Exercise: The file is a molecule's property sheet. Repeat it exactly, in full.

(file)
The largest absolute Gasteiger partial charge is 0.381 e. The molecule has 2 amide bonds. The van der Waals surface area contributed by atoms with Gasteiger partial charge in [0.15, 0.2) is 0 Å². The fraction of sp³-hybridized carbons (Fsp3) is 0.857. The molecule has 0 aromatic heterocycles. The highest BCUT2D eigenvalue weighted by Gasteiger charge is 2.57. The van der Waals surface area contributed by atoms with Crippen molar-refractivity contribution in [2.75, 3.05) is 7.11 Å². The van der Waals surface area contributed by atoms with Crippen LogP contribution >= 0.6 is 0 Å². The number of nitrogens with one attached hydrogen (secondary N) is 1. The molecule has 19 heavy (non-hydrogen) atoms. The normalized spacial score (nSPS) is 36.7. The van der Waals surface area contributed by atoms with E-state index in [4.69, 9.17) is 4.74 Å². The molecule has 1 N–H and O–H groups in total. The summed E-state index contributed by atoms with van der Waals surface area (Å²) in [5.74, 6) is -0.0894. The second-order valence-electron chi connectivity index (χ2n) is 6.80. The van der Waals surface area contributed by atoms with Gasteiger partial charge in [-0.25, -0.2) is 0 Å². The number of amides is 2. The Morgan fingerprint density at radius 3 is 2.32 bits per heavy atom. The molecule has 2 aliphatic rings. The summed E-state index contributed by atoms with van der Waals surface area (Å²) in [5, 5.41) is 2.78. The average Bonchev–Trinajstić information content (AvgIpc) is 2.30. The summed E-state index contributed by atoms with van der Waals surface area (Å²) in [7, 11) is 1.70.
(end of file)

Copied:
The largest absolute Gasteiger partial charge is 0.381 e. The molecule has 2 amide bonds. The van der Waals surface area contributed by atoms with Gasteiger partial charge in [0.15, 0.2) is 0 Å². The fraction of sp³-hybridized carbons (Fsp3) is 0.857. The molecule has 0 aromatic heterocycles. The highest BCUT2D eigenvalue weighted by Gasteiger charge is 2.57. The van der Waals surface area contributed by atoms with Crippen molar-refractivity contribution in [2.75, 3.05) is 7.11 Å². The van der Waals surface area contributed by atoms with Crippen LogP contribution >= 0.6 is 0 Å². The number of nitrogens with one attached hydrogen (secondary N) is 1. The molecule has 19 heavy (non-hydrogen) atoms. The normalized spacial score (nSPS) is 36.7. The van der Waals surface area contributed by atoms with E-state index in [4.69, 9.17) is 4.74 Å². The molecule has 1 N–H and O–H groups in total. The summed E-state index contributed by atoms with van der Waals surface area (Å²) in [5.74, 6) is -0.0894. The second-order valence-electron chi connectivity index (χ2n) is 6.80. The van der Waals surface area contributed by atoms with Gasteiger partial charge in [-0.25, -0.2) is 0 Å². The number of amides is 2. The Morgan fingerprint density at radius 3 is 2.32 bits per heavy atom. The molecule has 2 aliphatic rings. The summed E-state index contributed by atoms with van der Waals surface area (Å²) in [5, 5.41) is 2.78. The average Bonchev–Trinajstić information content (AvgIpc) is 2.30. The summed E-state index contributed by atoms with van der Waals surface area (Å²) in [7, 11) is 1.70.